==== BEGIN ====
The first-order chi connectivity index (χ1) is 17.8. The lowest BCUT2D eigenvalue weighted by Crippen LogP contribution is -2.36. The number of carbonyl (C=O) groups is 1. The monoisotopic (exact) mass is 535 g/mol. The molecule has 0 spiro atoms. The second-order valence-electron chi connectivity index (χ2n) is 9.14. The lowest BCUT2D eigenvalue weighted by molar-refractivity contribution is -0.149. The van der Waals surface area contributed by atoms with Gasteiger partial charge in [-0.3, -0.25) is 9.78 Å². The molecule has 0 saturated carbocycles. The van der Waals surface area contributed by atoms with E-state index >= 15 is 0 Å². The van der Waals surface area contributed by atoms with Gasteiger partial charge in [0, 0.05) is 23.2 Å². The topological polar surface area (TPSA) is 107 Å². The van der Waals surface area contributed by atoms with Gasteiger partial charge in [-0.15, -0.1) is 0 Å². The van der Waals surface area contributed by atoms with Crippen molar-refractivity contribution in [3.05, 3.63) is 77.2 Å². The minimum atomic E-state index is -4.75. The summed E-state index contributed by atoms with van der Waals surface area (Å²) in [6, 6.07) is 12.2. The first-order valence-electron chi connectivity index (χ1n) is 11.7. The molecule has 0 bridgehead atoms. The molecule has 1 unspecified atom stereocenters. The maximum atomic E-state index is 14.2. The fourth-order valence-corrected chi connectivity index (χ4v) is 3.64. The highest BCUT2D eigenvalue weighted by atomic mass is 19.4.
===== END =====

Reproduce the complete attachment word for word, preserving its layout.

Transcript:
The first-order chi connectivity index (χ1) is 17.8. The lowest BCUT2D eigenvalue weighted by Crippen LogP contribution is -2.36. The number of carbonyl (C=O) groups is 1. The monoisotopic (exact) mass is 535 g/mol. The molecule has 0 spiro atoms. The second-order valence-electron chi connectivity index (χ2n) is 9.14. The lowest BCUT2D eigenvalue weighted by molar-refractivity contribution is -0.149. The van der Waals surface area contributed by atoms with Gasteiger partial charge in [-0.3, -0.25) is 9.78 Å². The molecule has 0 saturated carbocycles. The van der Waals surface area contributed by atoms with E-state index >= 15 is 0 Å². The van der Waals surface area contributed by atoms with Gasteiger partial charge in [0, 0.05) is 23.2 Å². The topological polar surface area (TPSA) is 107 Å². The van der Waals surface area contributed by atoms with Gasteiger partial charge in [-0.15, -0.1) is 0 Å². The van der Waals surface area contributed by atoms with Crippen molar-refractivity contribution in [3.05, 3.63) is 77.2 Å². The minimum atomic E-state index is -4.75. The summed E-state index contributed by atoms with van der Waals surface area (Å²) in [6, 6.07) is 12.2. The first-order valence-electron chi connectivity index (χ1n) is 11.7. The molecule has 0 bridgehead atoms. The molecule has 1 unspecified atom stereocenters. The maximum atomic E-state index is 14.2. The fourth-order valence-corrected chi connectivity index (χ4v) is 3.64. The highest BCUT2D eigenvalue weighted by atomic mass is 19.4.